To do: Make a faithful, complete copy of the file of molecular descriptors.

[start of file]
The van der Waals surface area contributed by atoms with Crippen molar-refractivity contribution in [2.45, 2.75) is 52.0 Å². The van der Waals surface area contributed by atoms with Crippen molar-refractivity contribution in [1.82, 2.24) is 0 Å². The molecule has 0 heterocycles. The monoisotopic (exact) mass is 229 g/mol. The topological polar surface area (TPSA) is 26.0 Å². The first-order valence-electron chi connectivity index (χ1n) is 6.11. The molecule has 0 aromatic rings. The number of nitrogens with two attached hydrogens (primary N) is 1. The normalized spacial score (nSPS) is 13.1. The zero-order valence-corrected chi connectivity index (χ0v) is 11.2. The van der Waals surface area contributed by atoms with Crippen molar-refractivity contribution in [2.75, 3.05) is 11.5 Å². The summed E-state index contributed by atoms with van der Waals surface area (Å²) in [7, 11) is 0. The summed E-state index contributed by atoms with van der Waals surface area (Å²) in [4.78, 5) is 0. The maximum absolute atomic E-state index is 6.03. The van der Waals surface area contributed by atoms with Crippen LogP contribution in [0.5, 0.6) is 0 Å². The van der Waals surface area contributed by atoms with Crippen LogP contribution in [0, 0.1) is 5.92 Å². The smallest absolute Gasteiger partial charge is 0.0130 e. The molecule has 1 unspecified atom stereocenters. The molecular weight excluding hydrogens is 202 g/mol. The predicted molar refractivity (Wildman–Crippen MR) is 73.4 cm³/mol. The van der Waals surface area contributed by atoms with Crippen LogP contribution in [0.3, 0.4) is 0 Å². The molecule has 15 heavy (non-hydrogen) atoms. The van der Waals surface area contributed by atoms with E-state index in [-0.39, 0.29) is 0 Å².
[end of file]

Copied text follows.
The van der Waals surface area contributed by atoms with Crippen molar-refractivity contribution in [2.45, 2.75) is 52.0 Å². The van der Waals surface area contributed by atoms with Crippen molar-refractivity contribution in [1.82, 2.24) is 0 Å². The molecule has 0 heterocycles. The monoisotopic (exact) mass is 229 g/mol. The topological polar surface area (TPSA) is 26.0 Å². The first-order valence-electron chi connectivity index (χ1n) is 6.11. The molecule has 0 aromatic rings. The number of nitrogens with two attached hydrogens (primary N) is 1. The normalized spacial score (nSPS) is 13.1. The zero-order valence-corrected chi connectivity index (χ0v) is 11.2. The van der Waals surface area contributed by atoms with Crippen molar-refractivity contribution in [2.75, 3.05) is 11.5 Å². The summed E-state index contributed by atoms with van der Waals surface area (Å²) in [7, 11) is 0. The summed E-state index contributed by atoms with van der Waals surface area (Å²) in [4.78, 5) is 0. The maximum absolute atomic E-state index is 6.03. The van der Waals surface area contributed by atoms with Crippen LogP contribution in [0.5, 0.6) is 0 Å². The van der Waals surface area contributed by atoms with Crippen LogP contribution in [0, 0.1) is 5.92 Å². The smallest absolute Gasteiger partial charge is 0.0130 e. The molecule has 1 unspecified atom stereocenters. The molecular weight excluding hydrogens is 202 g/mol. The predicted molar refractivity (Wildman–Crippen MR) is 73.4 cm³/mol. The van der Waals surface area contributed by atoms with Crippen LogP contribution in [0.3, 0.4) is 0 Å². The molecule has 15 heavy (non-hydrogen) atoms. The van der Waals surface area contributed by atoms with E-state index in [-0.39, 0.29) is 0 Å².